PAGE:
Puzzle for the Jr. Physicist Club: Find at least three things wrong with this picture.

OK, here things get a little silly. Seriously. To cut NM off from his source of power – although again, how these two always know where the other one is remains a mystery – Superman pushes the Moon from its orbit to create a lunar eclipse. (!!) This causes NM, currently flying through space with Lacy (!!!!) to lose power. Say, did anyone connected with this film get that there’s no air in space?! Just wondering. Not only that. When NM loses power, Lacy doesn’t start drifting away, she starts fallingdownward‘. Finally, the bluescreen and matte effects here are just terrible. Really, they outright suck. Calling them laughable would be praising them with faint damn.

Luckily Superman flies up, albeit with a big matte box around him, and rescues her. Hmm, space must really be a lot smaller than I thought. (Actually, why was NM taking Lacy out into space anyway? Boy, this is stupid.) He flies Lacy to safety, presumably, and then returns for NM. The latter is dropped into the containment tower of a nuclear power plant. I guess this sucks all the energy out of him, since we hear turbines humming and all the lights in the city are shown turning on for no reason. (??) I don’t know, that just doesn’t seem very safe. In my opinion lights and such shouldn’t come on unless somebody actually switches them on. That’s how things like Maximum Overdrive happen.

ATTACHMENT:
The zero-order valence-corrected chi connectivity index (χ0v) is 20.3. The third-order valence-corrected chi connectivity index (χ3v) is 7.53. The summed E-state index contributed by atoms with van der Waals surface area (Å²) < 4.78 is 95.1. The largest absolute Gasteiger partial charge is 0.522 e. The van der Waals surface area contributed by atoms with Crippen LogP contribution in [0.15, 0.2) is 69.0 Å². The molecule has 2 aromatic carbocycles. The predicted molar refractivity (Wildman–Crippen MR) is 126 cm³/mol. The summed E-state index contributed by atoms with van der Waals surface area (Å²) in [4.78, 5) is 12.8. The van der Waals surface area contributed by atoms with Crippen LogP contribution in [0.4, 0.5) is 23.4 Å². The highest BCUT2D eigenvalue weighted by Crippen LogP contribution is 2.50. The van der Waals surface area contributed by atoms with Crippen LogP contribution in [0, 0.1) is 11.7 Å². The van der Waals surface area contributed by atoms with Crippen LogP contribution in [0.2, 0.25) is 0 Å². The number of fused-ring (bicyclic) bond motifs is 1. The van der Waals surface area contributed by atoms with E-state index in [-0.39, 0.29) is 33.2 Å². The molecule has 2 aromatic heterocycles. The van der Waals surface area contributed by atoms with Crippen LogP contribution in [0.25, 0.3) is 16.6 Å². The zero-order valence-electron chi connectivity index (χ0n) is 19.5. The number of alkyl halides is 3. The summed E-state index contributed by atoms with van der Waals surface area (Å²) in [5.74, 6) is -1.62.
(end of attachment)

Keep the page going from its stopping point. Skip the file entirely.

The supervillain’s been defeated, so now it’s time to wrap things up. First, Warfield learns that Perry White has convinced some local banks that a newspaper is a municipal treasure, or something, and they’ve bought the paper back out from under him. I wouldn’t have thought Warfield could have gained control of the paper in the first place if he hadn’t bought, or at least gained control of, more than half its stock. But in the interest of getting the movie over with, let’s just ignore that. That and the idea that you can buy out a corporation without its principle owner ever being aware of it. I mean, you have to file papers with the SEC when you buy more than like 10% of a company’s stock. Perry tells Warfield that he was “asleep at the wheel,” but that’s not an explanation, it’s an insult to our intelligence. But hey, why stop now? By the way, if Perry talked those banks into buying back the paper because some lout was trying to turn a profit with it, well, I’d be closing my accounts at those institutions ASAP.

Then it’s back to the UN for a closing Big Speech from Supes. Clark appears for some final comical banter with Lois and Jimmy. He then makes his typically lame excuse so as to leave and change into his Superman costume. Maudlin music plays, and Superman begins his spiel. “Once more,” he begins, “we survived the threat of war and found a fragile peace.” Really? Did that happen in this movie? Because I don’t remember anything like that at all. “I thought I could give you all the gift of freedom from war,” he continues, “but I was wrong. It’s not mine to give.” Yeah, that, and the fact that your whole initial premise was wrong. Getting rid of nuclear arms might remove the possibility of us largely wiping out human life, but in no way would provide “freedom from war.” Give me a break. To paraphrase the NRA, nuclear weapons don’t fight wars, people do.